Monday, June 10, 2013

Living fossils can evolve quickly

ResearchBlogging.orgThe evolution of living fossils is not unusual. The odd thing about them is that they have ancient origins and are, today, not very diverse groups. Sturgeon are ray-finned fishes in the family Acipenseridae, which are known from almost 200 million year old fossils. Fossils that are recognisably similar to modern sturgeons appear about 100 million years ago. There are 23 (but maybe a few more) modern species in the Acipenseridae, which is probably fairly similar to their historical diversity.

A sturgeon in the genus Acipenser, possibly A. transmontanus (image Wikipedia).
Other families of fish are much more diverse than the Acipenseridae. Some of the most beautiful marine fish are in the families Gobiidae (gobies) and Labridae (wrasses), with over 2,000 and 600 species respectively. And they aren't even the largest families of fish. That honour probably goes to the Cyprinidae (carps and minnows) with over 2,400 species. This pattern raises an interesting question; why are some groups highly diverse while others are not?

The old glory goby, Amblygobius rainfordi (top), the Yellowtail coris wrasse, Coris gaimard, being cleaned by a cleaner wrasse, Labroides phthirophagus (middle), and the cleaning goby, Elacatinus evelynae (bottom). Notice the convergent colour evolution in the cleaner fishes (all images Wikipedia).
One hypothesis is that some groups are more 'evolvable'. These groups are able to change their morphology relatively quickly and are consequently able to form more new species. For this hypothesis to be true, we should see a correlation between the amount of phenotypic change within a group and the amount of speciation. Studies that have looked at this relationship within lineages have failed to detect it.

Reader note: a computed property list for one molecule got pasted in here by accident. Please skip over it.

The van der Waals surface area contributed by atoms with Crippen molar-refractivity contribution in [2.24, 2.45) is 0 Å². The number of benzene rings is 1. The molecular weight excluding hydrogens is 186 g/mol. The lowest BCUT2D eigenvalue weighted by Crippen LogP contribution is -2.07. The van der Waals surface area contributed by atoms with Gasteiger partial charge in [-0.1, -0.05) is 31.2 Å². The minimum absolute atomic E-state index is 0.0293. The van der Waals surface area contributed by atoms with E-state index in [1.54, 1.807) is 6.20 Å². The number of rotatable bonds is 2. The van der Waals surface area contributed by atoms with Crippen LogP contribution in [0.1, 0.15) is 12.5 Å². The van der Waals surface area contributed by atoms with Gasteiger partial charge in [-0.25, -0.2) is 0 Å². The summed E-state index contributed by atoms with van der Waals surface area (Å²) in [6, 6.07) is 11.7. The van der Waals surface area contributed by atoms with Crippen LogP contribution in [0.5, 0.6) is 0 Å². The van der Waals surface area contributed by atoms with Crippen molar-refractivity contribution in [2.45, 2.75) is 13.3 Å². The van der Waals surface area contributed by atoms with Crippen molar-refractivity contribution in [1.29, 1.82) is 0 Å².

A new paper by Rabosky and others argues that a fairer test of the hypothesis is to look at the relationship among lineages. They constructed an enormous evolutionary tree containing almost 8,000 species from across the entire spectrum of diversity of ray-finned fishes. They used body size evolution as a proxy for phenotypic change and found overwhelming support for the hypothesis; families with greater diversity in body size typically contained a greater number of species.

One group to buck this trend were the sturgeons. The rate of change in body size in sturgeons is amongst the fastest for all fishes. The baluga, Huso huso, is one of the largest ray-finned fishes, growing to over five and a half meters and 1,000 kilograms, while the dwarf sturgeon, Pseudoscaphirhynchus hermanni, grows to just 27 cm and 50 grams. This considerable difference in body size has arisen almost 5.4 times more rapidly than expected and only five of the 172 families in the analysis diverged faster.

These results are in complete contrast to the popular conception of living fossils as slow changing evolutionary oddballs. Indeed, in this analysis sturgeon are outliers because of the speed of their evolution. Clearly some traits in sturgeon are highly conserved over large periods of time, but we should not assume that this means that all of their traits are highly conserved. Living fossils are evolving and can diverge rapidly.

I've also written about living fossils here and here.

Rabosky, D., Santini, F., Eastman, J., Smith, S., Sidlauskas, B., Chang, J., & Alfaro, M. (2013). Rates of speciation and morphological evolution are correlated across the largest vertebrate radiation Nature Communications, 4 DOI: 10.1038/ncomms2958

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